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Ram Bhagat Vs. the Commissioner, Income-tax and anr. - Court Judgment

LegalCrystal Citation
SubjectDirect Taxation
CourtPunjab and Haryana High Court
Decided On
Case NumberCivil Writ No. 1085 of 1962
Judge
Reported inAIR1967P& H493; [1966]61ITR146(P& H)
ActsIncome Tax Act, 1922 - Sections 35(1) and 35(5); Income Tax Act, 1935
AppellantRam Bhagat
RespondentThe Commissioner, Income-tax and anr.
Appellant Advocate D.C. Gupta and; M.R. Aggarwal, Advs.
Respondent Advocate D.N. Awasthy and; B.S. Gupta, Advs.
Cases ReferredKundan Lal v. Income
Excerpt:
.....1953 and not being retrospective in its effect, it cannot be applicable to the assessment of a partner completed before the 1st april 1952. 4. sub-section ( --the commissioner or appellate assistant commissioner may, at any time within four years from the date of any order passed by him in appeal or, in the case of the commissioner, in revision under section 33-a and the income-tax officer may, at any time within four years from the date of any assessment order or refund order passed by him on his own motion rectify any mistake apparent from the record of the appeal, revision, assessment or refund as the case may be, and shall within the like period rectify any such mistake which has been brought to his notice by an assesses'.5. the only other provision which needs notice is..........had jurisdiction under section 35 (5) of the act to rectify an assessment of a partner of a firm completed in 1946, on a re-assessment of the firm under section 34 made in march 1956, which necessitated the inclusion of the partner's correct share of the profits in his assessment. though it is correct that in habibullah's case : [1962]44itr809(sc) , the learned judges referred with approval to certain observations in kundan lal's case yet that approval was not, to the decision of the case on the facts but to the principle enunciated, which was that clause (5) of section 35 of the indian income-tax act, which was enacted by the income-tax (amendment) act, 1953, was not declaratory of pre-existing law, and as it clearly affected vested rights which had accrued to the assessee, must.....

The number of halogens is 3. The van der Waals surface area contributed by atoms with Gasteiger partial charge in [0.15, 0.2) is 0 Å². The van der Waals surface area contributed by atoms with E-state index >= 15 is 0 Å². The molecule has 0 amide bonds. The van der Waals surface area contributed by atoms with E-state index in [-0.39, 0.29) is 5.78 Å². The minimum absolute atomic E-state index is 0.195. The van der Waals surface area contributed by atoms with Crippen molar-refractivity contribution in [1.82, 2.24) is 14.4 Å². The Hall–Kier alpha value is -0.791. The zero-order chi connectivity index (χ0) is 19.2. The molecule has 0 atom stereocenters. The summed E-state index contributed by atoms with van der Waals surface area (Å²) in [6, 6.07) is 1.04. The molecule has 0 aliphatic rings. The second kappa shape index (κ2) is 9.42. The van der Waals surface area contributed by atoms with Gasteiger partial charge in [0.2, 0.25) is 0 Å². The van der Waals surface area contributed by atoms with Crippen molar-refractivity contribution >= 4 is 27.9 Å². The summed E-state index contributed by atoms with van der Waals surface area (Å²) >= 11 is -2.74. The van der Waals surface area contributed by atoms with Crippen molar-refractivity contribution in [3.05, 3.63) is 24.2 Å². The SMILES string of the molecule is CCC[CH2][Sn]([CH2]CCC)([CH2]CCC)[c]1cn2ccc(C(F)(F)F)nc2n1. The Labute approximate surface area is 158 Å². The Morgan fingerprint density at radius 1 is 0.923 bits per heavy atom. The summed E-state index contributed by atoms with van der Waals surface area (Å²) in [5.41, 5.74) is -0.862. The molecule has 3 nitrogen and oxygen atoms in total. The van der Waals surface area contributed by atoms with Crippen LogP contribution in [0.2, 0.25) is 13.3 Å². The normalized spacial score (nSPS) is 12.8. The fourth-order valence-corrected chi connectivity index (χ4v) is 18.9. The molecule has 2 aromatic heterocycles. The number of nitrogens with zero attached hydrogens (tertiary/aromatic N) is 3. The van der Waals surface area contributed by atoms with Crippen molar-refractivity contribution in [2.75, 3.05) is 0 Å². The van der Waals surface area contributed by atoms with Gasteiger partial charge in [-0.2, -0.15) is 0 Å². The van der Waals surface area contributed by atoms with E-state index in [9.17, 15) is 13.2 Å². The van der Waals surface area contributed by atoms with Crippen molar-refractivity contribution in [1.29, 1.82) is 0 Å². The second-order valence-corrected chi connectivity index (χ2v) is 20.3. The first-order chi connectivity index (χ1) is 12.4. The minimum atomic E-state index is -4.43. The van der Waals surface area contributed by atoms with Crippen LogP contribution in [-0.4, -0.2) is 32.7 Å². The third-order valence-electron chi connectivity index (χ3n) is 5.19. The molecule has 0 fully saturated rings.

Judgment:
ORDER

1. This case has been referred to the Full Bench at the instance of my learned brother D.K. Mahajan, J. the reason being certain conflict of authorities bearing on the point involved in the case.

2. Briefly the facts are that Messrs. Fateh Chand-Jai Ram Das of Kaithal, a joint Hindu family firm (to be referred to as the Kaithal firm) was a partner in the firm Messrs. Ambala Flour Mills, Ambala City, the former's share being four annas in the rupee. For the assessment year 1948-49 the aforesaid share of the Kaithal firm was assessed at Rs. 7,499 and this assessment was finalised on the 15th September 1950.

3. However, the assessment of Messrs. Ambala Flour Mills was reopened under Section 34 of the Indian Income-tax Act, 1922 (Act No. XI of 1922), hereinafter to be referred to as the Act, by an order, dated the 31st March 1958, and for the aforesaid assessment year the income of the share of the Kaithal firm was determined at Rs. 53,843. Thereafter, on the 6th August 1958, the Income-tax Officer issued a notice under Sub-section (5) of Section 35 of the Act to the Kaithal firm why its assessment should not be reopened. The assessee objected that Sub-section (5) of Section 35 was not applicable as the assessment for the year 1948-49 was completed on the 15th September 1950, but this objection was overruled by the Income-tax Officer by his order, dated the 16th October 1958, and he further issued demand notice against the assessee for the assessment year 1948-49 for Rs. 46,345, the difference in the share income (copy of order being Annexure 'D' to the petition). The assessee's revision petition to the Commissioner of Income-tax, Punjab, was dismissed by the order, dated the 7th May 1962 (copy Annexure F) without giving hearing to him. The assessee then filed a writ petition under Article 226 of the Constitution to which the Commissioner, Income-tax, Punjab, as well as the Income-tax Officer, B Ward, Karnal, were parties and in essence the submissions made are that in the order of assessment of the Kaithal firm made on the 15th September 1950. there is no such error apparent on the face of the record which would attract the provisions of Sub-section (1) of Section 35 of the Act and inasmuch as the notice for rectification, dated the 6th August 1958, issued by the Income-tax Officer, was beyond the period of four years from the date of the finalisation of the assessment, the order could not be touched under Sub-section (1) of Section 35. As regards the deeming clause in Sub-section (5) of Section 35 of the Act, it is pointed out that it was enacted in the year 1953 and not being retrospective in its effect, it cannot be applicable to the assessment of a partner completed before the 1st April 1952.

4. Sub-section (1) of Section 35 of the Act, so far as material, is as follows:--